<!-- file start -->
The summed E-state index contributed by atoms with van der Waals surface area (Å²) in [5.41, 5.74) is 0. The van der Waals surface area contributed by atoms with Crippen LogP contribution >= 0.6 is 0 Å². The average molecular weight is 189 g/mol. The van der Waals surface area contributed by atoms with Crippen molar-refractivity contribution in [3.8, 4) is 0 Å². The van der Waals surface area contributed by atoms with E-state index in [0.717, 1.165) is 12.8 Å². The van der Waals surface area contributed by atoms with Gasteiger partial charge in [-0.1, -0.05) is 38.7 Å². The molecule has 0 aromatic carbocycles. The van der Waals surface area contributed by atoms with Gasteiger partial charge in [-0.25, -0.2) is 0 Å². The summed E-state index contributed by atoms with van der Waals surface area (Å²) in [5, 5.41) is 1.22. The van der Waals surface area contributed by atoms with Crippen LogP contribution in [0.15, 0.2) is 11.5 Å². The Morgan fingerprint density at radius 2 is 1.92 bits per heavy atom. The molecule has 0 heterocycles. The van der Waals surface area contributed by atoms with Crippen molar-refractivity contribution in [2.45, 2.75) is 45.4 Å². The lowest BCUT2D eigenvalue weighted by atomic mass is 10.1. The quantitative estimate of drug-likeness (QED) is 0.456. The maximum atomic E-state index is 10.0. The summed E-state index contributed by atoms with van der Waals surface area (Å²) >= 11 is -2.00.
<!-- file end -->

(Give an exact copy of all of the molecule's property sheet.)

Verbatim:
The summed E-state index contributed by atoms with van der Waals surface area (Å²) in [5.41, 5.74) is 0. The van der Waals surface area contributed by atoms with Crippen LogP contribution >= 0.6 is 0 Å². The average molecular weight is 189 g/mol. The van der Waals surface area contributed by atoms with Crippen molar-refractivity contribution in [3.8, 4) is 0 Å². The van der Waals surface area contributed by atoms with E-state index in [0.717, 1.165) is 12.8 Å². The van der Waals surface area contributed by atoms with Gasteiger partial charge in [-0.1, -0.05) is 38.7 Å². The molecule has 0 aromatic carbocycles. The van der Waals surface area contributed by atoms with Gasteiger partial charge in [-0.25, -0.2) is 0 Å². The summed E-state index contributed by atoms with van der Waals surface area (Å²) in [5, 5.41) is 1.22. The van der Waals surface area contributed by atoms with Crippen LogP contribution in [0.15, 0.2) is 11.5 Å². The Morgan fingerprint density at radius 2 is 1.92 bits per heavy atom. The molecule has 0 heterocycles. The van der Waals surface area contributed by atoms with Crippen molar-refractivity contribution in [2.45, 2.75) is 45.4 Å². The lowest BCUT2D eigenvalue weighted by atomic mass is 10.1. The quantitative estimate of drug-likeness (QED) is 0.456. The maximum atomic E-state index is 10.0. The summed E-state index contributed by atoms with van der Waals surface area (Å²) >= 11 is -2.00.